# Inversion of an elliptic integral

2010 Mathematics Subject Classification: *Primary:* 33E05 [MSN][ZBL]

The problem of constructing the function $u$ as a function of $z$ or of constructing single-valued composite functions of the form $f(u(z))$ in the case of an elliptic integral

$$z=\int\limits^uR(z,w)dz,$$

where $R$ is a rational function of variables $z$ and $w$ which are related by the equation $w^2=F(z)$, where $F(z)$ is a polynomial of degree 3 or 4 without multiple roots. The complete solution of this problem was given almost simultaneously in 1827–1829 by N.H. Abel and C.G.J. Jacobi, who showed that its solution led to new transcendental elliptic functions (cf. Elliptic function).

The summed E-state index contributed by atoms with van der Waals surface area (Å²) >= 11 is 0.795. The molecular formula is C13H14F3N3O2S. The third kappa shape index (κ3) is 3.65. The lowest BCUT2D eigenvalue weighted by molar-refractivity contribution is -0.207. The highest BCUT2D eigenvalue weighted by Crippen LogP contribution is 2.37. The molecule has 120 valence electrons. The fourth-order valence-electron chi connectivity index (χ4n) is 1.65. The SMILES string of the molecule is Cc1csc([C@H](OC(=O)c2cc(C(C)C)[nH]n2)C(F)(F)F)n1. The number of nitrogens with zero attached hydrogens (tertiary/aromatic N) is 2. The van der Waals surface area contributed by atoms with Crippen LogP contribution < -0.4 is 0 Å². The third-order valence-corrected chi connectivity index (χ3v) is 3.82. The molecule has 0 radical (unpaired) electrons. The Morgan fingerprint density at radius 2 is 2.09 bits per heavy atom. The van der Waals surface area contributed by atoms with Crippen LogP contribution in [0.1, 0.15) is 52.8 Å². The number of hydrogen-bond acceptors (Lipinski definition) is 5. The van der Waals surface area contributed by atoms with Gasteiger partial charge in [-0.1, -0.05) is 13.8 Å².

An essentially different approach to the theory of elliptic functions is due to K. Weierstrass. For the elliptic integral of the first kind in Weierstrass normal form,

$$z=\int\limits^u\frac{dz}{w},\quad w^2=4z^3-g_2z-g_3,$$

$u=\mathrm p(z)$ turns out to be the Weierstrass $\wp$-function with invariants $g_2,g_3$ (see Weierstrass elliptic functions). For the elliptic integral of the first kind in Legendre normal form,

$$z=\int\limits_0^\phi\frac{dt}{\sqrt{1-k^2\sin^2t}},$$

inversion leads to the Jacobi elliptic functions.

#### References

[1] | N.I. Akhiezer, "Elements of the theory of elliptic functions" , Amer. Math. Soc. (1990) (Translated from Russian) |

[2] | A. Hurwitz, R. Courant, "Vorlesungen über allgemeine Funktionentheorie und elliptische Funktionen" , Springer (1964) pp. Chapt. 3, Abschnitt 2 |

**How to Cite This Entry:**

Inversion of an elliptic integral.

*Encyclopedia of Mathematics.*URL: http://encyclopediaofmath.org/index.php?title=Inversion_of_an_elliptic_integral&oldid=35068